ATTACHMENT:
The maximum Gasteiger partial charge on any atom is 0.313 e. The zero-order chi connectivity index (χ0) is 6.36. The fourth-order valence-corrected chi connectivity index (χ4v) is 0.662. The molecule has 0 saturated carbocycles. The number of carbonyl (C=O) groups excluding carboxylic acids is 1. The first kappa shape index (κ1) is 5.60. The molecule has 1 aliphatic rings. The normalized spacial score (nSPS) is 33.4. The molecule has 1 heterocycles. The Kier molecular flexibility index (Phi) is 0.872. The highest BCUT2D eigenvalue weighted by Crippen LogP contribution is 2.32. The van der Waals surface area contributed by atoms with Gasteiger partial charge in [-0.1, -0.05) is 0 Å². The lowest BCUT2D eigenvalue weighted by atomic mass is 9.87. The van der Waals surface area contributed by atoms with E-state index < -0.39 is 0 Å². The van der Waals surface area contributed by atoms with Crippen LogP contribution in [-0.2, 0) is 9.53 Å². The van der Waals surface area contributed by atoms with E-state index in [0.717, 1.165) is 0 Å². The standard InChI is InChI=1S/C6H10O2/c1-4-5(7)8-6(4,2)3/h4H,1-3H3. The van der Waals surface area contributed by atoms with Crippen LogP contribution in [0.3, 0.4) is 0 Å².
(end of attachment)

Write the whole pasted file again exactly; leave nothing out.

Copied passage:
The maximum Gasteiger partial charge on any atom is 0.313 e. The zero-order chi connectivity index (χ0) is 6.36. The fourth-order valence-corrected chi connectivity index (χ4v) is 0.662. The molecule has 0 saturated carbocycles. The number of carbonyl (C=O) groups excluding carboxylic acids is 1. The first kappa shape index (κ1) is 5.60. The molecule has 1 aliphatic rings. The normalized spacial score (nSPS) is 33.4. The molecule has 1 heterocycles. The Kier molecular flexibility index (Phi) is 0.872. The highest BCUT2D eigenvalue weighted by Crippen LogP contribution is 2.32. The van der Waals surface area contributed by atoms with Gasteiger partial charge in [-0.1, -0.05) is 0 Å². The lowest BCUT2D eigenvalue weighted by atomic mass is 9.87. The van der Waals surface area contributed by atoms with E-state index < -0.39 is 0 Å². The van der Waals surface area contributed by atoms with Crippen LogP contribution in [-0.2, 0) is 9.53 Å². The van der Waals surface area contributed by atoms with E-state index in [0.717, 1.165) is 0 Å². The standard InChI is InChI=1S/C6H10O2/c1-4-5(7)8-6(4,2)3/h4H,1-3H3. The van der Waals surface area contributed by atoms with Crippen LogP contribution in [0.3, 0.4) is 0 Å².